Tuesday, December 20, 2011

Minds Without Brains

Is it correct to say that plants forage for light, or that they actively avoid shade? Should we say that plants decide where to send out their roots, that they know that they should send roots down into the ground and stems up toward the sky? Is the plasticity and growth of plants to be compared with the free movement and action of animals? These are interesting and important questions that deserve our attention. I won't comment on them any further here other than to notice that if plants have minds, then perhaps they show that you don't need a brain to have a mind, and that's a strange and exciting possibility.

--Alva Noƫ, writing here

Monday, December 19, 2011

Monday, December 12, 2011

Wednesday, November 30, 2011

Monday, November 14, 2011

Description of a struggle

I started this painting in August, 2010. After months of work, neglect, a little work, lots of neglect, and then a little more work, I think it is done.


Monday, October 24, 2011

the regenerating organism

Cancer stem cells have acquired the behavior of normal stem cells by activating the same genes and pathways that make normal stem cells immortal -- except, unlike normal stem cells, they can not be lulled back into physiological sleep. Cancer, then, is quite literally, trying to emulate a regenerating organ -- or, perhaps, more disturbingly, the regenerating organism. Its quest for immortality mirrors our own quest, a quest buried in our embryos and in the renewal of our organs. Someday, if a cancer succeeds, it will produce a far more perfect being than its host -- imbued with immortality and the drive to proliferate.
--- from The Emperor of All Maladies by Siddhartha Mukherjee

via The Book of Barely Imagined Beings

Tuesday, October 18, 2011


Like the phoenix, it rises:


I'm trying something new out with this one, dudes. So, I've never really had luck selling artwork. Partly this is because I'm awkward at it and don't put much effort into it. Partly it's because I don't like it and it makes me feel weird. I have a job, and I like keeping my art production separate from my livelihood because I don't want to place any burdens on it. If I want to hot glue flowers and weeds and trash together for a week, I like not having to feel like whatever results should have monetary value.

So I've got this "Exchange" page. I want a more structured way for people to ask for paintings through trades, barters, or even just because they like them. Sometimes I worry that people feel weird about wanting art-- they feel like its beyond them or somehow degrading to bring it up. Anyway, I want my paintings to go to different places. There's no set parameters for this, it's totally up to individual negotiation. And I, for one, am open to all offers. I hope that people feel comfortable engaging if they're interested (a big IF!)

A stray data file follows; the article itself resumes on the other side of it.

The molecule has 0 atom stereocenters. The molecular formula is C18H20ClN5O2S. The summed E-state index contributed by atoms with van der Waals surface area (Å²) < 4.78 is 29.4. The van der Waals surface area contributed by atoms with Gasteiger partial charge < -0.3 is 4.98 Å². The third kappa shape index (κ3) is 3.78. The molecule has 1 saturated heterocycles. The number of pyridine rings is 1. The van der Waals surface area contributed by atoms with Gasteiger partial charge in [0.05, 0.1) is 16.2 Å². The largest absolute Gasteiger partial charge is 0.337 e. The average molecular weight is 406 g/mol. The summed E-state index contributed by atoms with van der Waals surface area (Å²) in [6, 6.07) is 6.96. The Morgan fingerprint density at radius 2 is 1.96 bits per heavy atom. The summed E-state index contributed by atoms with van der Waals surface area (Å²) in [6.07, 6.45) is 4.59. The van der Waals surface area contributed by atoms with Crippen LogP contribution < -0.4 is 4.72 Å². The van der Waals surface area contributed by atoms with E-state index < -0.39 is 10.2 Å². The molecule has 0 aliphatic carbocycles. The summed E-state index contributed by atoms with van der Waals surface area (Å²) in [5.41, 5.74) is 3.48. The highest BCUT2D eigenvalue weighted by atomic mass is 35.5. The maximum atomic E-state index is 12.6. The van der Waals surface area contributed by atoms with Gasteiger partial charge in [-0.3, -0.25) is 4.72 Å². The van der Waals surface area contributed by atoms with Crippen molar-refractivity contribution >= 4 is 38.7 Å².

I want a way to more directly engage with people that look at and would like to live with my artwork.

I think it's also that I like getting email from people through my website and wish I got more of it.

Friday, August 26, 2011

Thursday, August 25, 2011

Snapshots before a move

I've been packing up to move to a new studio space. I've been so lax about posting new projects, I thought I should take a few snapshots. A couple of them are finished, but most are still in progress.

Wednesday, August 10, 2011

non-human entities, non-human goals

Posted: Visualizing US expansion through post offices by Derek Watkins

"Invaders from Mars" by Charlie Stross

"...Corporations do not share our priorities. They are hive organisms constructed out of teeming workers who join or leave the collective: those who participate within it subordinate their goals to that of the collective, which pursues the three corporate objectives of growth, profitability, and pain avoidance. (The sources of pain a corporate organism seeks to avoid are lawsuits, prosecution, and a drop in shareholder value.)
Corporations have a mean life expectancy of around 30 years, but are potentially immortal; they live only in the present, having little regard for past or (thanks to short term accounting regulations) the deep future: and they generally exhibit a sociopathic lack of empathy.
Collectively, corporate groups lobby international trade treaty negotiations for operating conditions more conducive to pursuing their three goals. They bully individual lawmakers through overt channels (with the ever-present threat of unfavourable news coverage) and covert channels (political campaign donations). The general agreements on tariffs and trade, and subsequent treaties defining new propertarian realms, once implemented in law, define the macroeconomic climate: national level politicians thus no longer control their domestic economies.